Managed care has not helped. By inserting itself between the patient and the physician, it has not only frustrated the patient, who still needs care, but has also reduced the physician’s ability and motivation to adjust treatment and costs to the patient’s ability to pay. Ask any physician who has practiced since the 1970s. If anything, we have more employees spending less time with patients. Many practices have 6 employees for every doctor. Nurses, doctors, and direct care workers spend increasingly more time pushing paper, wending their way through voice-mail mazes, and tapping computer keyboards. A study in the March 2008 edition of Academic Medicine reported that physicians-to-be scored progressively lower on tests for empathy each year they spent in medical school.1 The pharmaceutical companies have studied what happens when we spend time with their sales representatives: we prescribe their medications. Physicians really do want to help, but we’re suckers for interpersonal forces, which is usually why we go into medicine in the first place.

I used to joke that medical school was like an incubator for narcissism. The ingredients were impossible tasks: sleep deprivation, grateful patients, the legal ability to give orders, and the role as leader of a team, all cooked in life-and-death drama. Pathological narcissists lack empathy and tend to implode or blame others when criticized. Back to that patient-doctor relationship: time spent in the imperfect human dialogue with patients tends to moderate narcissism. We’re on this scary, touching voyage together-sometimes succeeding, sometimes failing-and we need a clear destination toward which to navigate. We physicians and our patients also need the time with one another to work through the changes we face.

We are faced with a multifaceted problem: a financial crisis; not enough nurses; not enough home health care workers; doctor shortages (how long does it take you to get an appointment?); people out of work; people doing without medical care; people frustrated because their doctors won’t give them enough time to describe their physical or emotional complaints; people who can’t afford to pay their debts. And when, as reported by Himmelstein and colleagues2 in the June 2009 issue of the American Journal of Medicine, 62% of bankruptcies are precipitated by medical debt, it makes little sense to postpone health care reform until the economy improves.

Let’s return to the lecture in which I was told that the only solution to the problem of rising health care costs was to fracture the physician-patient bond. Perhaps rising health care costs are not the problem. Perhaps we should spend more. This is the central point of an opinion piece in the August 17, 2009, Wall Street Journal.3 The author, Craig Karpel, writes, “No one thinks the 20% of GDP [gross domestic product] that’s attributed to manufacturing is weighing down the economy.” Currently we spend about 17% of our GDP or $2.4 trillion a year on health care-but, as Karpel notes, this money “is paid to Americans.” He quotes Stanford economists Robert E. Hall (president-elect of the American Economic Association to serve in 2010) and Charles I. Jones, who report in a 2007 study that their models predict that expenditures on health care in the mid-21st century should optimally amount to 30% of GDP or more.4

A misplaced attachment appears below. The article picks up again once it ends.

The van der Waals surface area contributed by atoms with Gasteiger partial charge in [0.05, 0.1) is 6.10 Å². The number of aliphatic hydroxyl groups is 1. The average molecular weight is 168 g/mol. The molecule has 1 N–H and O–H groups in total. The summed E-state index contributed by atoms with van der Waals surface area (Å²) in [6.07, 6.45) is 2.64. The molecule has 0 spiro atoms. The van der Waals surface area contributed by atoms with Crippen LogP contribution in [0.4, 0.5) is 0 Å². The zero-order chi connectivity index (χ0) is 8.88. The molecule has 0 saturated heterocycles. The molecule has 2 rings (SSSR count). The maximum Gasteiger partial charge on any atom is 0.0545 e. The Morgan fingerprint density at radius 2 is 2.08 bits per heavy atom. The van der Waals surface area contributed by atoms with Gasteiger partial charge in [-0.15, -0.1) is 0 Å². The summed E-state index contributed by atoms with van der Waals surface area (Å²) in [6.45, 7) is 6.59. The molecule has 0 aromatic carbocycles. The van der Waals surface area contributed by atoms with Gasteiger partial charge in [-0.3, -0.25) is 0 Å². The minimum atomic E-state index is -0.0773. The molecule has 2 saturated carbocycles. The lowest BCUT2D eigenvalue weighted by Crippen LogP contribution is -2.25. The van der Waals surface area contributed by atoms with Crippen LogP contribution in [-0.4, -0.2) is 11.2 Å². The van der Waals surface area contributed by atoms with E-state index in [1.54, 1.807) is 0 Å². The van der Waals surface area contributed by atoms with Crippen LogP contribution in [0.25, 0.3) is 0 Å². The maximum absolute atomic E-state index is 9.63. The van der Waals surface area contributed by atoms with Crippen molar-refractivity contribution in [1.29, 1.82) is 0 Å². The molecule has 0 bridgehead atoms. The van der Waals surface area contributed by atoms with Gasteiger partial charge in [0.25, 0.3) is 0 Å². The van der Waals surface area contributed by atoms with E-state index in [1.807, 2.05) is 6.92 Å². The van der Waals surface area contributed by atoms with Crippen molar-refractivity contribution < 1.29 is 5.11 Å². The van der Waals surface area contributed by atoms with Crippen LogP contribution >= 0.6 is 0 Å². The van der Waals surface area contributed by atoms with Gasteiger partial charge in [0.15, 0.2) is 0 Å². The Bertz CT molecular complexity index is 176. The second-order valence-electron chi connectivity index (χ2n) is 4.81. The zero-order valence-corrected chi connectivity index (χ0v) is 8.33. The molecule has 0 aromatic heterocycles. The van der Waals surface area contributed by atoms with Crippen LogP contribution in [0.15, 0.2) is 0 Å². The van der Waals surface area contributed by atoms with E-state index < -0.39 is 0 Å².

The economies of early civilizations were driven by basic material needs for food, clothing, and shelter. During the past 50 years, about a third of new jobs in this country were “directly or indirectly related to housing.” Karpel makes a strong case that once material needs are substantially met, the desire for health care naturally becomes a significant driver of the economy and that “the US health-care [sic] economy should be viewed not as a burden but as an engine of growth.” He ends by exhorting politicians to preserve the ability of Americans to choose life over money.

So the answer is not to further weaken the bond between patient and physician. I don’t pretend to know how to get there, but I see the long-term solution as including a natural migration of the workforce away from unemployment and jobs in sectors of the economy for which evidence demonstrates more harm than benefit and toward providing goods and direct services for which there is need and natural demand.

I’m all for competition in the marketplace, but the bond between health care providers and those they serve is vital. We need universal coverage and a strong public health care option to offer an alternative to the private insurance and managed care system that has tried to break the relationship. We must allow patients the choice to pay for services that exceed coverage restrictions, and we should be care-ful not to promulgate most-favored-nation restrictions or other policies that prohibit physicians from offering charity care or discounts. It is important to allow physicians to know their patients well enough to see and feelthe direct effect of clinical decisions-our mistakes as well as our successes. The reduction of health care spending should not be a primary goal, only a necessary evil in the short run, while we work toward the rational health care system that our country deserves.




Newton BW, Barber L, Clardy J, et al. Is there hardening of the heart during medical school?

Acad Med.



Himmelstein DU, Thorne D, Warren E, Woolhandler S. Medical bankruptcy in the United States, 2007: results of a national study.

Am J Med.



Karpel C. We don’t spend enough on health care.

The Wall Street Journal.

August 17, 2009.


Hall RE, Jones CI. The value of life and the rise in health spending.

Q J Econ.